These notes and links are on-line, at the URL http://www.math.utah.edu/~korevaar/coord3160. Please contact me, Nick Korevaar, if you have any questions about teaching this class. My contact information is on my home page http://www.math.utah.edu/~korevaar.
Every instructor should be familiar with and follow the advice in the Departmental teaching guide.
Math 3160 is a 2-credit hour, basic introduction to complex analysis. It is intended primarily as a service course for allied majors such as engineering and physics. Most math majors would be better served taking Math 4200, a more complete and rigorous 3-credit version of the course which also covers more topics. The prerequisites for Math 3160 are grades of at least "C" in single and multivariable calculus (i.e. through Math 2210, 1280, or 1260). In practice most stuents taking Math 3160 will have also seen linear algebra and differential equations (2250 or 2270-2280), and a large number of them will also have taken Math 3150, partial differential equations.
Math 3160 begins with a very quick review of complex numbers and the geometry and algebra of the complex plane. Next, define analytic functions, discuss the Cauchy-Riemann equations, and explore the basic examples of analytic functions. Then introduce complex line integrals, antidifferentiation, and the Cauchy integral formulas. This discussion leads to power series for analytic functions, and Laurent series in annuli. After discussing isolated singularities, poles and residues, the course ends with the residue theorem and the basic example types of contour integration.
You will notice that this topic list does not exactly line up with the more ambitious one in the official UU Math catalog: http://www.acs.utah.edu/GenCatalog/crsdesc/math.html There is not time in this 2-credit course to carefully discuss the latter topics listed there: "conformal mappings with applications to electrostatics, heat, and fluid flow". Still, since these topics will be of interest to many in your audience, it may be worth taking a lecture at some point in the course to survey these sorts of applications.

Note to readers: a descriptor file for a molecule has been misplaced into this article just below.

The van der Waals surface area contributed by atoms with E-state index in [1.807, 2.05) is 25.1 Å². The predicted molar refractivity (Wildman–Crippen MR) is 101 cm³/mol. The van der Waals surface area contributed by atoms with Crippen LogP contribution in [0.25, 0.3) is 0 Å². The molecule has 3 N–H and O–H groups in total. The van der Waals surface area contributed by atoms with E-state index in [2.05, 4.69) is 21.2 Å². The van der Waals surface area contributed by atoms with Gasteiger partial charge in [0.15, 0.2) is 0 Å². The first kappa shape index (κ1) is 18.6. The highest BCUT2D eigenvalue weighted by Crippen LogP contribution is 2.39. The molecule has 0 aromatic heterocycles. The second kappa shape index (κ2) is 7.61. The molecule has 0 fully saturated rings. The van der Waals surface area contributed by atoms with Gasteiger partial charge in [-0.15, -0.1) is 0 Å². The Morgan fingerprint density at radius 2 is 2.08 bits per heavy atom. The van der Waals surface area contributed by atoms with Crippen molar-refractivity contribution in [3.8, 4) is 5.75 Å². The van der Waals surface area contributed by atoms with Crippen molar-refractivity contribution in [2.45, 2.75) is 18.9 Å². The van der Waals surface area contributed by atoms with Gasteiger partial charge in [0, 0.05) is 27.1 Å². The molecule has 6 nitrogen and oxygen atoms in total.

This is a math course, and so it is important to motivate and explain why the math works. However, this is primarily a service course for other departments such as physics and engineering majors. Since most of the students are actually in these allied fields they will especially appreciate examples which show applications, and a focus on problem solving as opposed to theorem proving. While still explaining where ideas come from and why they work, do tone down the rigor and emphasize problem solving, as compared to what you would do for an audience of Math majors in Math 4200.
Homework should be assigned, collected and graded. Contact Angie Gardiner (gardiner"at"math.utah.edu) for a grader as early as possible. There should be several in-class midterms, and an in-class final exam.
Textbook: Complex Variables and Applications, eighth edition, by J.W. Brown and R.V. Churchill. The current ISBN is 9780073051949.
The course covers most of the sections from chapter 1 through the beginning of chapter 7, i.e. most of sections 1-81. In reviewing the successful teachers of this course, the following seems to be an approximate pacing schedule, breaking the material into about 27 50-minute lectures. (Fall and spring semesters typically have 29-30 class meetings, but you should check.)
Chapter 1, Complex number geometry and algebra, 3 lectures:
1.1-1.5; 1.6-1.8; 1.9-1.11;
Chapter 2, Analytic functions, 5 lectures:
2.12-2.14; 2.15, 2.16, 2.18; 2.19-2.20; 2.21-2.22; 2.24-2.26;
Chapter 3, Elementary analytic functions, 3 lectures:
3.29-3.30; 3.31-3.33; 3.34-3.36
Chapter 4, Integrals, 7 lectures:
4.37-4.41; 4.43; 4.44-4.45; 4.46 (use Green's Thm.); 4.48-4.49;
Chapter 5, Series, 4 lectures:
5.55-5.56; 5.57-5.59; 5.60-5.62; 5.63-5.67;
Chapter 6, Residues and poles, 3 lectures:
6.68-6.70; 6.72-6.74; 6.75-6.76;
Chapter 7, Applications of residues, 2 lectures:
As you can see in comparing the schedule above to the textbook material, the schedule is tight. One possibility to consider, and a strategy I follow in many of my classes, is to schedule one of your office hours in a classroom, and call it an optional problem session. This will encourage students to show up, and you can give help on how to work the homework problems and augment your classroom explanations. If you follow this strategy, either let your students know the time of this optional session as early as possible, or pick the time in consultation with them, during the first day of class; even before the start of fall term you can take advantage of the CIS capability which lets you send emails to your class.
Previous home pages: Recent instructors of Math 3160 here at Utah include Sasha Balk, Nat Smale and Grady Wright, among others. Previous instructors can be excellent resources if you have questions about teaching this class. Here are links to home pages or course material for Math 3160; these may be very helpful as you construct and teach your own course: